How Do Online Weddings Actually Work, And Are They Legal?

online weddings

The COVID-19 pandemic has upended life as we know it, and almost the whole world had a “stay-at-home” order. With that, most of everything came to a halt, including weddings. Naturally, many couples were upset that their nuptials had to be cancelled or postponed, especially if they planned on having a big wedding ceremony, as gatherings were forbidden. However, just like everything else, people found a way around it, and they organised online weddings instead. But how do online weddings work, exactly, and are they legal? We find out.

How Are Online Weddings Like?

As you’ve probably heard, “life goes on”, and some couples aren’t letting a pandemic stop them from getting married. In fact, they see this even more of a reason to cement their love for each other! Depending on each couple, there can be many types of online weddings. Some couples are physically separated, and they get married via video conferencing. Some couples are together physically, and they have a ceremony via video conferencing with their loved ones, or live stream it on YouTube, Facebook, or other apps and platforms. And going back to the question of whether these online weddings are legal, yes, it can be, depending on your location and religious authorities.

Online Wedding
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Legally Binding, Too

In Malaysia, a couple was the first to go through a virtual “akad nikah” (marriage solemnisation ceremony) on 18th April. The couple were not physically together, but they got married via video conferencing with a minister at the bride’s house. According to Islamic law and procedures, a virtual “akad nikah” is legal, so there we go. You can choose to register your marriage online at the National Registration Department (JPN) as well, but of course that’s more of paperwork than anything. For Hindus, online weddings are not “legal” despite being registered, as certain traditions have to be carried out face-to-face. As for the Christians in Malaysia, there are no guidelines, so technically, you could have an online wedding and make it count. Even Chinese weddings can be online; see below! Elsewhere around the world, different laws apply, so it’s best to consult local legislation before proceeding.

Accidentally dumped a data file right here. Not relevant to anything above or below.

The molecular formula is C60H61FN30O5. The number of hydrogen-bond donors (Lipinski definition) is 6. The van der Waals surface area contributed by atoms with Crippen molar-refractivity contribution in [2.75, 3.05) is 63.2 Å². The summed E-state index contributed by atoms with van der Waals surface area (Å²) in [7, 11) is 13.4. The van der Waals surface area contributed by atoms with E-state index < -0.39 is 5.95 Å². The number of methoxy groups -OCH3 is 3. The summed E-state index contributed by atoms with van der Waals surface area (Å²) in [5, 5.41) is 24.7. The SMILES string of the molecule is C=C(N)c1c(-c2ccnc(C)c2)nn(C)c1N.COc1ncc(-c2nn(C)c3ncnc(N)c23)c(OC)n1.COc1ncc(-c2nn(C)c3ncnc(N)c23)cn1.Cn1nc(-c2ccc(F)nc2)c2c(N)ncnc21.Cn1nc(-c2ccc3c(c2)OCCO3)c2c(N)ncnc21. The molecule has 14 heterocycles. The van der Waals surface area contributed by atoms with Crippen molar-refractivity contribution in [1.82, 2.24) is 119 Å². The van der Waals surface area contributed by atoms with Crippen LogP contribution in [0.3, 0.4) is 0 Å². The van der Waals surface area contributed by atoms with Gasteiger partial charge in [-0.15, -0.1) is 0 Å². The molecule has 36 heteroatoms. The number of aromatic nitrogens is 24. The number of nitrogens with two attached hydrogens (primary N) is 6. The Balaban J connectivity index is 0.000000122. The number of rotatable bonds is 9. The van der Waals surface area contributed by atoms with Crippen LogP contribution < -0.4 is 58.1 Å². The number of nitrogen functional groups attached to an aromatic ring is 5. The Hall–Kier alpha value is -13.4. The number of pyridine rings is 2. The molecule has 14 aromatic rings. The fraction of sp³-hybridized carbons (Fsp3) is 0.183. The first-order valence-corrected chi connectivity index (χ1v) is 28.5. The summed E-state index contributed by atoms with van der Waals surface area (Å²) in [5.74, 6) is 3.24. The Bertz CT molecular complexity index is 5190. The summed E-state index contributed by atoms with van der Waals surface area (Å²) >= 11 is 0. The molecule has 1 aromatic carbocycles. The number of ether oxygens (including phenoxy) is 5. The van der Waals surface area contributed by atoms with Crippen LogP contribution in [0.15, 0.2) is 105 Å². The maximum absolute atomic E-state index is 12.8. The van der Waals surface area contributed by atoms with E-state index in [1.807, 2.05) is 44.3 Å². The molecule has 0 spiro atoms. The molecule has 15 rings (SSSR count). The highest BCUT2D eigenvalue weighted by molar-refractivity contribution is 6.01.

Chinese Wedding tea ceremony online
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Why Should I Consider An Online Wedding?

Even if it’s not legal, you could still go ahead and have a ceremony. Having an occasion to celebrate can boost morale; not just your own, but for people around you as well. It’s also an alternative if you have certain older family members who want to witness your wedding one way or another. Besides that, you can have as many or as few guests as you like, and couples who went through online weddings said that it actually felt more personal, as they got to converse with each and every guest. Guests can also remain in the comfort of their own home, even as they dress up (their top half at least!). Last but not least, it could be considerably cheaper and easier to pull off!

Online wedding on Zoom
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What Do I Do To Organise An Online Wedding?

Depending on the current rules, you can actually organise your online wedding in a variety of ways. Here are some aspects/points to consider:

  • You can either do it at your home, or even at a venue you’ve picked out, as long as you don’t break any rules of gatherings.
  • You can also do your own hair and makeup, or have a makeup artist video-call-tutorial you.
  • If you need flowers, delivery services are aplenty.
  • You can wear your “real” wedding outfits, or substitute with what you have at home.
  • Professionals suggest setting up a few tripods to capture your online wedding from different angles, but do be aware of the placements in case of echoes.
  • Get a good quality microphone if you’re going to be exchanging vows or giving speeches.
  • IT and tech support could be necessary to ensure your online wedding goes smoothly, so instead of a caterer, you might want to hire an IT support staff instead.
  • Your photographer can still be present, and for videography you can consider recording the whole thing on Zoom.
  • Consider getting a planner/emcee to take everyone through the whole wedding, so everyone knows what’s going on–you don’t want to do that while trying to get married.
Q&A with Wedfuly: Zoom Weddings During COVID-19 & the Future of Virtual Ceremonies
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And that’s about it on online weddings! Online weddings are still fairly new, so it’s a bit early to discern trends or patterns. But one thing’s for sure, it is definitely an option, whether legal or simply ceremonial. What’s your take on this? Would you consider an online wedding? Share your thoughts with us!